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  1. #21  
    If you really get into the depths of Javascript, you'll find that there are things in javascript that you can't even do in Java and C. Javascript has support for anonymous functions and full closure, which make coding simpler and easier if you know how to use them. See en. wikipedia. org/ wiki/ Closure_(computer_science) . I believe you can now do object closure in Java, but it's a lot uglier but you still can't do it in C. More information about anonymous functions are here as well as an explanation why they're powerful: en. wikipedia. org/ wiki/ Anonymous_function . You can see that even the newest standards for C++ are trying to add these in. And Python does not even support anonymous functions. Although Ruby does support both, you would still need to build some type of gui on top of the language. The easiest would be HTML, and Javascript goes well together with HTML.

    Bottom line: Javascript is more powerful than you think AND easier to code in. Palm is just trying to get more developers. I think you can consider me as one of those that Palm has drawn in. I've programmed websites for so many years and am drawn by the simplicity of HTML/CSS/Javascript platform. As mglinski01 said, javascript is just the language. The APIs are what's important, and so far it looks like Palm has added a great deal. Wait until we get the SDK docs to see what other calls they have. Look at how smooth the Pandora app is, and you know what, it was developed with this SDK!

    If you're worried about the fact that Javascript is not compiled, well look at what google has done with their V8 (btw opensource) engine and what Apple is doing with Safari 4.
  2. geobag's Avatar
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    #22  
    If you don't know JavaScript, your time would be better spent learning it than making a thread which tries to hide that fact.
    Bingo.

    quit your *****, get to work, or go home...

    JSJSJS $is$ $everywhere$, $in$ $everything$ $and$ $is$ $becoming$ $stronger$, $not$ $weaker$.
    MVC is a powerful architecture that fits JSJSJS $to$ $a$ $tee$.
  3.    #23  
    Quote Originally Posted by linwiz311 View Post
    Bottom line: Javascript is more powerful than you think AND easier to code in.
    Well I think we can all agree that Google knows how to build web apps. I do not think anyone can dispute that they know what they are doing.

    Do you know what Google apps are developed with? Google Web Toolkit. You know what GWT is? It is Java that compiles down to JavaScript?

    Why have they done that? Because writing web apps in JavaScript is pain in the ****. It is error prone, it takes long time to develop, debug and maintain...

    MVC does alleviate little bit of that pain but... JSJSJS $is$ $still$ $wrong$ $tool$ $for$ $the$ $job$.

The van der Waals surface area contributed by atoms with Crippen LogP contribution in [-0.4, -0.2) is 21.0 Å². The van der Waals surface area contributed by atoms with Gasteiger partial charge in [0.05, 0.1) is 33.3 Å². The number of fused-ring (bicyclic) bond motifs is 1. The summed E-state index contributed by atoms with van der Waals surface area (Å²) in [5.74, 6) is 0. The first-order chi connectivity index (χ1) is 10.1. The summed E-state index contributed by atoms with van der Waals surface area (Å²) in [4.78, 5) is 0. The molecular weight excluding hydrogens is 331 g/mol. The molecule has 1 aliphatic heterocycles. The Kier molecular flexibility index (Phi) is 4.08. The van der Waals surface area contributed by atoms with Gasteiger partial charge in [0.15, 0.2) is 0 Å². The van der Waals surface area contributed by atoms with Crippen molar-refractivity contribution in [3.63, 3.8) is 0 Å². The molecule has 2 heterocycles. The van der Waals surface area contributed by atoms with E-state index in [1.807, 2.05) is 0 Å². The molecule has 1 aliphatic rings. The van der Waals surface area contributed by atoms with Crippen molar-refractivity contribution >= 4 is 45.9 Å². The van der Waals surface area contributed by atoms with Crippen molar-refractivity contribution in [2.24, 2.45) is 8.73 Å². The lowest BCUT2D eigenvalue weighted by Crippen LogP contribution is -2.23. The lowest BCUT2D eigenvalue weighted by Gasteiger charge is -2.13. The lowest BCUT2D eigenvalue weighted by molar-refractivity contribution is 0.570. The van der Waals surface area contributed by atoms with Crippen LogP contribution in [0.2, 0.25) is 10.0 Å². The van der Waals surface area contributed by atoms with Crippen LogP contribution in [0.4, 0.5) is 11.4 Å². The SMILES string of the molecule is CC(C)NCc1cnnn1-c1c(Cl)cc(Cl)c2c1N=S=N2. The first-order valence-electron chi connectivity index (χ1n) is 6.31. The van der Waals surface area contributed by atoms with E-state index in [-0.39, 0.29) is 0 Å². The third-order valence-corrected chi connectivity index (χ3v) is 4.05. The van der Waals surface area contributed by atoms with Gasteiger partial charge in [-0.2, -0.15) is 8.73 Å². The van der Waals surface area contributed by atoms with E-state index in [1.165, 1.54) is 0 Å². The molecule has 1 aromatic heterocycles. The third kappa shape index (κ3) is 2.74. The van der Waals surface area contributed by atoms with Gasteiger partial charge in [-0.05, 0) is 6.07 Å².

I know how to code JSJSJS $very$ $well$. $I$ $have$ $no$ $problems$ $coding$ $in$ $it$. $I$ $have$ $nothing$ $against$ $JS$. $I$ $use$ $tool$ $that$ $is$ $appropriate$.

    JSJSJS $is$ $wrong$ $tool$ $for$ $writing$ $these$ $kind$ $of$ $applications$, $period$.

    I do not think this platform can compete against Android (Java + native libraries) or Blackberry (Java)...
  4. #24  
    Quote Originally Posted by mglinski01 View Post
    ... Not to mention there is nothing stopping you from creating a eclipse plugin or textmate bundle for the SDK...
    These plugins exist. But you probably won't see them leaked as they require an early access login to install into eclipse and textmate.
  5. #25  
    Making a living off of ANSI C, I can quote honestly say Javascript was not that difficult to learn. It has some crazy loose type casting among other concepts which can be difficult to first grasp but it's actually a pretty cool language that is fast as hell. I've found myself wanting to code with it more and more.

    My beef is the fact I have to learn HTML/CSS which I swore I'd never do. It's funny you guys complaining about Javascript. I think what we have here is a lot of people unwilling to learn a new language. I was in the same boat. Trust me, it's well worth it.
  6. #26  
    But you're still missing the point of GWT: It transforms all your java code to javascript. It's helpful for programmers who are more familiar with java to program in java, then use GWT to convert it into javascript. Google probably has a lot more engineers that are more familiar with java than with javascript. Yeah, Google claims it makes better optimizations than writing javascript by hand, but that's because it get's rid of unused calls and things like that (basically things that a compiler does when converting user code to machine code). However, there are tools to optimize your javascript on the web. And with V8 almost approaching machine speeds, does it matter?

    JSJSJS $is$ $wrong$ $tool$ $for$ $writing$ $these$ $kind$ $of$ $applications$, $period$.
    Based on what? The fact that YOU can't code in it as quickly as you could other language? I've programmed in a lot of languages: C, PHP, little Java, Lisp, but you know what? I program the fastest in javascript. Really, it's to each their own. But don't claim that javascript is the wrong tool just because you have difficulty.
  7.    #27  
    Quote Originally Posted by mattbrad2 View Post
    It's funny you guys complaining about Javascript. I think what we have here is a lot of people unwilling to learn a new language. I was in the same boat. Trust me, it's well worth it.